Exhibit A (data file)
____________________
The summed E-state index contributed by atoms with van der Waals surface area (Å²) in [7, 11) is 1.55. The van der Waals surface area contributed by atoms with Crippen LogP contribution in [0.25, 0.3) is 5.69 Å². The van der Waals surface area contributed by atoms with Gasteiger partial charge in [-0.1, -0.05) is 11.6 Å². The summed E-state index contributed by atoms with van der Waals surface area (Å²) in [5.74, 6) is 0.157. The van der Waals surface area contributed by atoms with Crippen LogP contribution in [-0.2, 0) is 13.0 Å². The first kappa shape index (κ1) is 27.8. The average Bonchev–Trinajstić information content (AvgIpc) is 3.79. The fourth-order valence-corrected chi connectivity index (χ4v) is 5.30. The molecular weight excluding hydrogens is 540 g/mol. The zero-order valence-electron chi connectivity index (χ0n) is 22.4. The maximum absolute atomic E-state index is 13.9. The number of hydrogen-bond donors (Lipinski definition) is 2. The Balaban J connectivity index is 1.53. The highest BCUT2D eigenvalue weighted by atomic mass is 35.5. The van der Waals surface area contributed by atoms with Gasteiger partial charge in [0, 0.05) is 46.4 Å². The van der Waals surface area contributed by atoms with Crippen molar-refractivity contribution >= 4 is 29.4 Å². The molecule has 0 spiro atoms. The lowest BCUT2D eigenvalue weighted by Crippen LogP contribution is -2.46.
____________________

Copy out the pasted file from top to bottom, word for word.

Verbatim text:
The summed E-state index contributed by atoms with van der Waals surface area (Å²) in [7, 11) is 1.55. The van der Waals surface area contributed by atoms with Crippen LogP contribution in [0.25, 0.3) is 5.69 Å². The van der Waals surface area contributed by atoms with Gasteiger partial charge in [-0.1, -0.05) is 11.6 Å². The summed E-state index contributed by atoms with van der Waals surface area (Å²) in [5.74, 6) is 0.157. The van der Waals surface area contributed by atoms with Crippen LogP contribution in [-0.2, 0) is 13.0 Å². The first kappa shape index (κ1) is 27.8. The average Bonchev–Trinajstić information content (AvgIpc) is 3.79. The fourth-order valence-corrected chi connectivity index (χ4v) is 5.30. The molecular weight excluding hydrogens is 540 g/mol. The zero-order valence-electron chi connectivity index (χ0n) is 22.4. The maximum absolute atomic E-state index is 13.9. The number of hydrogen-bond donors (Lipinski definition) is 2. The Balaban J connectivity index is 1.53. The highest BCUT2D eigenvalue weighted by atomic mass is 35.5. The van der Waals surface area contributed by atoms with Gasteiger partial charge in [0, 0.05) is 46.4 Å². The van der Waals surface area contributed by atoms with Crippen molar-refractivity contribution >= 4 is 29.4 Å². The molecule has 0 spiro atoms. The lowest BCUT2D eigenvalue weighted by Crippen LogP contribution is -2.46.